Case Study: Why and how we periodise

When we sat down in December last year and planned how our clients were going to tackle the year ahead, we phased it into two 6 monthly intervals and put it in a general periodisation format that could be easily adapted and implemented for our clients who have full time jobs and want to get the best out of their body and whilst minimising injury. We commenced the plan in February.

Why don’t we start in January? We don’t bother starting in January as there are still a lot of people on holidays and still yet to work out the schedules as a result of the silly season completion.  For the few that are training in January we set them up with a general training program which is aimed at minimising their untrained statuses prior to taking on our schedule.

We periodised this year as if we were all athletes in either a team sport or individual sport where we have a competition in June. For us the ‘competition’ is our Athlete Development Program (ADP). During this program we make our clients perform sprint and agility sessions, power and strength resistance sessions, monitor nutrition and skinfolds, other conditioning sessions and prehab sessions. They train like a professional outfit would train during season. This is our target to prepare for.

Stimulus Fatigue Theory

February: General Preparation Phase (accumulation)

We kick of February with a General Preparation Phase (accumulation phase) where we do big volumes to increase work capacity, reduce % fat and increase muscle mass. This is essential if you want your athletes to have the tools to take on the rigors of the season and therefore must:

  1. Have to have good recovery rates
  2. Have to be leaner – as any extra % fat correlates to non-functional mass
  3. They have to have the muscle mass for us to be strength on.

Basically, we are building the foundations. We did this through a brutal program called German Volume which uses 50-60% of our 1RM’s (repetition maximums) for 10 sets of 10. We did this in a mixture of compound lifts (multi-joint) and isolation (single joint) lifts in order to prevent overuse injuries that may arise with such volume.

March: Strength Capacity Phase (intensification)

After a de-load in early march we commenced our Strength capacity Phase (intensification). Now that we have the muscle mass we can put the body through some big intensities to get us as strong as possible. In this phase we did a program called 5,4,3,2,1 where we started at 80% of our 1RM and moved all the way to 95% for 1 rep – never going to failure leaving that little in the tank to avoid over stimulating the CNS. You don’t have to train to failure to get stronger.

April: Strength-Power Phase

Again, after a deload, we started a Strength-Power phase the 3rd instalment in this periodised plan. This month we started to introduce big power movements to help attenuate our strength gains from the previous month. We added Olympic-lifts for the competent and regressions or plyometrics for the new comers to this type of training to help add an explosive element to the force-velocity relationship. In order to be stronger, not only do you have to lift heavy things, but we also have to have a better rate of force development. Meaning: how well can we move forces or how fast can we do it. Kind of mimicking what we do in everyday life, running, twisting, pushing and pulling all in the variety of planes life throws at us. This program was based around a wave-like periodisation format where we had our major strength and power lifts early in the program and moved to assisted exercises to attenuate the strength/power exercises performed at the start of the program. We built intensity each week easing off in the final week.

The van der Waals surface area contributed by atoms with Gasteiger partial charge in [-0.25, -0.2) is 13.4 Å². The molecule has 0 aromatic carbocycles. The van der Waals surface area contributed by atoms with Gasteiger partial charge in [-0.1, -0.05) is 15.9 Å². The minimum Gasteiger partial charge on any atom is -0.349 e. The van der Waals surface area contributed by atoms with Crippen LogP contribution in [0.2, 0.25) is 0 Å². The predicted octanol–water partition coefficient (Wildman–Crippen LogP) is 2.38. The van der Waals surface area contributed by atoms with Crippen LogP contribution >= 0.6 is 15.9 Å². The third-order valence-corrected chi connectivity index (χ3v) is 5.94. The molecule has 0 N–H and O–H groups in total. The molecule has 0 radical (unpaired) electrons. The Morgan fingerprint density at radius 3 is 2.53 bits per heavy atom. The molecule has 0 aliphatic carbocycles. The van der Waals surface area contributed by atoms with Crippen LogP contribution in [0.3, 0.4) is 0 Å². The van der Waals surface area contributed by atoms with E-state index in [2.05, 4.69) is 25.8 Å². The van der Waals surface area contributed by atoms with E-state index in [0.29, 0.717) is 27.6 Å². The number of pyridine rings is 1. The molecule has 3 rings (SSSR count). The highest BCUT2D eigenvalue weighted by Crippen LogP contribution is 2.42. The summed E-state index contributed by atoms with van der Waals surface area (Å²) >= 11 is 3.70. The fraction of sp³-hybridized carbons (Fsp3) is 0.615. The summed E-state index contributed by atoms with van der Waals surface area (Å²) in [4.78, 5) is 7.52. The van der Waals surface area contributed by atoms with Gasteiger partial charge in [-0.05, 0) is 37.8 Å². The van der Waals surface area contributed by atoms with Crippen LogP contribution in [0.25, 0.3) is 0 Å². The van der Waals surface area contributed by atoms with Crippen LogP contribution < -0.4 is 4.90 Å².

May: Pre-Competition Phase

In May we started what I like to call the pre-competition phase. Even though we don’t have a competition to play in, we periodised around our ADP program starting in June. In this phase we had to do a little top up of both strength/muscle building/work capacity and power production all before we start running around like headless chooks in our ADP. In this program we had a bigger emphasis on Power and plyometrics at the start, most of our guys were getting pretty competent with the Olympic lifts now so we started to throw more and more weight around. We also managed to have a decent eccentric component in the program to aid force production and muscle building at the same time. Finally we added a variety of compound lifts for high reps just to keep our work capacity up and reduce a catabolic environment (muscle wasting) we may have faced from low reps high intensity in the previous phase.

June: Athlete Development Program

In the next few days we will be releasing the results from our first 6 months in a 6 month report card. Stay tuned for a ‘warts and all’ post which will define the good, the bad and the ugly.




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